Title:
System and method of carbon monoxide and fire detection and protection
Kind Code:
A1


Abstract:
A carbon monoxide and fire detection system and method are provided for vehicles, particularly light aircraft, which includes CO and smoke/heat detectors located in or near the pilot cabin that, in the event unsafe levels of CO is detected in the cabin or a fire is detected in the engine compartment, an electronic signal from the respective detector causes the heated ram-air and fresh-air control box valves to open or close to restrict heated air contaminated with CO and allow fresh-air into the cabin in the case of CO detection, or closing both valves thereby restricting a fire from entering the cabin through the heated ram-air or fresh air vents, as the case may be.



Inventors:
Hole, John L. (Eagan, MN, US)
Application Number:
11/823677
Publication Date:
01/01/2009
Filing Date:
06/28/2007
Primary Class:
International Classes:
G08B17/10
View Patent Images:



Primary Examiner:
NOLAN, PETER D
Attorney, Agent or Firm:
Gary L. Huusko (Apple Valley, MN, US)
Claims:
I claim:

1. A system of carbon monoxide and fire detection and protection for a vehicle, comprising at least one carbon monoxide (CO) sensor detector, at least one smoke/heat detector, an electronic control unit, a power source, a heater control valve, an electro-mechanical heater control valve switching means, a fresh-air control valve, an electro-mechanical fresh-air control valve switching means, and a connecting wire, the connecting wire connecting the CO sensor detector, the smoke/heat detector, the power source, the heater control valve, the electro-mechanical heater control valve switching means, the fresh-air control valve, the electro-mechanical fresh-air control valve switching means and the electronic control unit together to form a circuit means, the CO sensor detector being capable of sending a CO detection signal to the electronic control unit through the connecting wire, the smoke/heat detector being capable of sending a fire detection signal to the electronic control unit through the connecting wire, the electronic control unit comprising a first signal, a second signal, a third signal, a fourth signal and an over-ride signal means, the electronic control unit, upon receiving the CO detection signal, sends the first signal through the connecting wire to the electro-mechanical heater control valve switching means on the heater control box to close the heater control valve, and sends the second signal through the connecting wire to the electro-mechanical fresh-air control valve switching means on the fresh-air control box to open the fresh-air control valve, thereby allowing fresh air to enter and ventilate the aircraft cabin, the electronic control unit, upon receiving the fire detection signal, sends the third signal through the connecting wire to the electro-mechanical heater control valve switching means on the heater control box to close the heater control valve, and sends the fourth signal through the connecting wire to the electro-mechanical fresh-air control valve switching means on the fresh-air control box to close the fresh-air control valve, thereby closing the heater control valve and closing the fresh-air control valve to prevent fire from entering the cabin, the electronic control unit, upon receiving both the fire detection signal and the CO detection signal, provides the over-ride signal means to disregard the CO detection signal and sends the third signal through the connecting wire to the electro-mechanical heater control valve switching means on the heater control box to close the heater control valve, and sends the fourth signal through the connecting wire to the electro-mechanical fresh-air control valve switching means on the fresh-air control box to close the fresh-air control valve.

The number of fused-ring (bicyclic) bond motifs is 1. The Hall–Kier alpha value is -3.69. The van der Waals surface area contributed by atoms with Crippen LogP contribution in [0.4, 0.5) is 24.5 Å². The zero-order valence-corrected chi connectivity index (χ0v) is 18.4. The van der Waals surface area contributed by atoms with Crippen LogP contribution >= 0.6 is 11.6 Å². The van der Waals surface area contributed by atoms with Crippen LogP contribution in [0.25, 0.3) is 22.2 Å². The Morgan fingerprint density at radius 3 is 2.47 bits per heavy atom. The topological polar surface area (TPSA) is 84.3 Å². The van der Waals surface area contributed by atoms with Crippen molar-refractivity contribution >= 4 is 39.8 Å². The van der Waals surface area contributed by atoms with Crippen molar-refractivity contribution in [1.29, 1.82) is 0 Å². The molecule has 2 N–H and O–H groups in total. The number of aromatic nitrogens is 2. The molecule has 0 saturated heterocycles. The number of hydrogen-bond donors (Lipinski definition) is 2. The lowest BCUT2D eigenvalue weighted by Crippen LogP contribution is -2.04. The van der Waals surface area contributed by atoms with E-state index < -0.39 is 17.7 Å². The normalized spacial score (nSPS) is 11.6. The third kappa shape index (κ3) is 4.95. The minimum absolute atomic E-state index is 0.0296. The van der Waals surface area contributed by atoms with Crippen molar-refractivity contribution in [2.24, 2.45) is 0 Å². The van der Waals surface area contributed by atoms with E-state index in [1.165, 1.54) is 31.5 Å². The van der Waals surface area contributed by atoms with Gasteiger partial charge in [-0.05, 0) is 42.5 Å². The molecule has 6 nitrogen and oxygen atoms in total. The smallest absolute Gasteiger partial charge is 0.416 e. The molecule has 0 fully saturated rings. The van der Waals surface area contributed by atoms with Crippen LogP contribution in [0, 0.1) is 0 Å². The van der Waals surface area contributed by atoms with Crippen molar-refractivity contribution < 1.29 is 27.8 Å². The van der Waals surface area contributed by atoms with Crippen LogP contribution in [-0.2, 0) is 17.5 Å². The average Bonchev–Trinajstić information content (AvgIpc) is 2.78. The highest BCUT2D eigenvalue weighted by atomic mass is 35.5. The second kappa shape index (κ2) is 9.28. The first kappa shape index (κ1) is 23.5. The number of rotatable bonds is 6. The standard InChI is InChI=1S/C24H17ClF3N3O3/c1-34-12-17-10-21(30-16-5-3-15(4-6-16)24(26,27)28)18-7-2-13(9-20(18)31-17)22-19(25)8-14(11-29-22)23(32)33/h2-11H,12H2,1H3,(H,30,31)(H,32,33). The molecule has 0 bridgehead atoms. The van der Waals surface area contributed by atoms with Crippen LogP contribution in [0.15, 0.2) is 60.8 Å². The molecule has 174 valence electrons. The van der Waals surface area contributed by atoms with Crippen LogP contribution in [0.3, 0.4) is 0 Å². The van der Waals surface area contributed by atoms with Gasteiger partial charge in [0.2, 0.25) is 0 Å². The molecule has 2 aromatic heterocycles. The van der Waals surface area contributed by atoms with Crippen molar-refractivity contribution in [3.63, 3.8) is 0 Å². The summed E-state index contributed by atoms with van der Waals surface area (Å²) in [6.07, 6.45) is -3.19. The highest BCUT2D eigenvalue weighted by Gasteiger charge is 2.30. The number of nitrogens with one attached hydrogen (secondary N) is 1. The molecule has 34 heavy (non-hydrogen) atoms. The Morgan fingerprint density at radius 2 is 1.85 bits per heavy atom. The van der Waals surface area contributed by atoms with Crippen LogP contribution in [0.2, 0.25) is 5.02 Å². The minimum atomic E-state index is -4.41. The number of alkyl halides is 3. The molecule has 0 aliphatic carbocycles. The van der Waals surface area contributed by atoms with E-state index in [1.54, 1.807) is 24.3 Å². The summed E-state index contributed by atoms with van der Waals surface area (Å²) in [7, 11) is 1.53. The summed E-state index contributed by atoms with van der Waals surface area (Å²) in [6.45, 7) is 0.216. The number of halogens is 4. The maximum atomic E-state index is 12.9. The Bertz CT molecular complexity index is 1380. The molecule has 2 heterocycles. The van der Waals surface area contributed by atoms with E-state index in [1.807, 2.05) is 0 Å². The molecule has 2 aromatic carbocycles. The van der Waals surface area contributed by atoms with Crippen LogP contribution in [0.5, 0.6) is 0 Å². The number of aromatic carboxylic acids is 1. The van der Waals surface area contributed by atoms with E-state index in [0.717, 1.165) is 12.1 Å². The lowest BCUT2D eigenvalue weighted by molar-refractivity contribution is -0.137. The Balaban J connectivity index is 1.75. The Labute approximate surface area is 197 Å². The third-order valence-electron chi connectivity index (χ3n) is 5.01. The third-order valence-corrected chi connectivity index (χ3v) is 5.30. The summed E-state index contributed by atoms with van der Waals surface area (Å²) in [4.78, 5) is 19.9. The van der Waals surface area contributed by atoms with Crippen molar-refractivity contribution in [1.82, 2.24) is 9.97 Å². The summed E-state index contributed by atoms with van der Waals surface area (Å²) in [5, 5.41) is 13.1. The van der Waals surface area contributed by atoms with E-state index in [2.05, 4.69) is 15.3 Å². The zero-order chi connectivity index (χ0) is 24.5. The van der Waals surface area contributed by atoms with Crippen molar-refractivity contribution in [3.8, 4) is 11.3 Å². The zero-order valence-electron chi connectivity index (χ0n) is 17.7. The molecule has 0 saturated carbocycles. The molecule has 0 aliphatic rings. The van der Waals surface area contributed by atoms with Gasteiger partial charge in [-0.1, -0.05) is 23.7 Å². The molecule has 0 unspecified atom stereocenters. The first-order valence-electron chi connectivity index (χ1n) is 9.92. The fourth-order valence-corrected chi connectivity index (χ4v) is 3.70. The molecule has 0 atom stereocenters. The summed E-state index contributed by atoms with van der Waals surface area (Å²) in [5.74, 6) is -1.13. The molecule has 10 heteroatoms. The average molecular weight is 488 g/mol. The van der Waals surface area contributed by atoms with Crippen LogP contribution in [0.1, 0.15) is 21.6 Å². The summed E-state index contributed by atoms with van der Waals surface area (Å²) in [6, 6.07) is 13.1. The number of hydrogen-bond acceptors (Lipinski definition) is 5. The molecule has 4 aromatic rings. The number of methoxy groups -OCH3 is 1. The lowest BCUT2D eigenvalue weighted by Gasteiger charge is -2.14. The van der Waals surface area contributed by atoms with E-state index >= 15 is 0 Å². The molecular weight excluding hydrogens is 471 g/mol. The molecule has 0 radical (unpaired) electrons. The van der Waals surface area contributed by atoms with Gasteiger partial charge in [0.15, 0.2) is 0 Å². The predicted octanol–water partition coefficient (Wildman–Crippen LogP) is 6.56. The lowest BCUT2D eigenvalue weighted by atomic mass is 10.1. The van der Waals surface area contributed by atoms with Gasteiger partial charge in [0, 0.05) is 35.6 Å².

2. The system of carbon monoxide and fire detection and protection for a vehicle of claim 1 wherein the over-ride signal means temporarily disregards the CO detection signal until such time as any fire is extinguished.

3. The system of carbon monoxide and fire detection and protection for a vehicle of claim 2 wherein the vehicle is a light aircraft.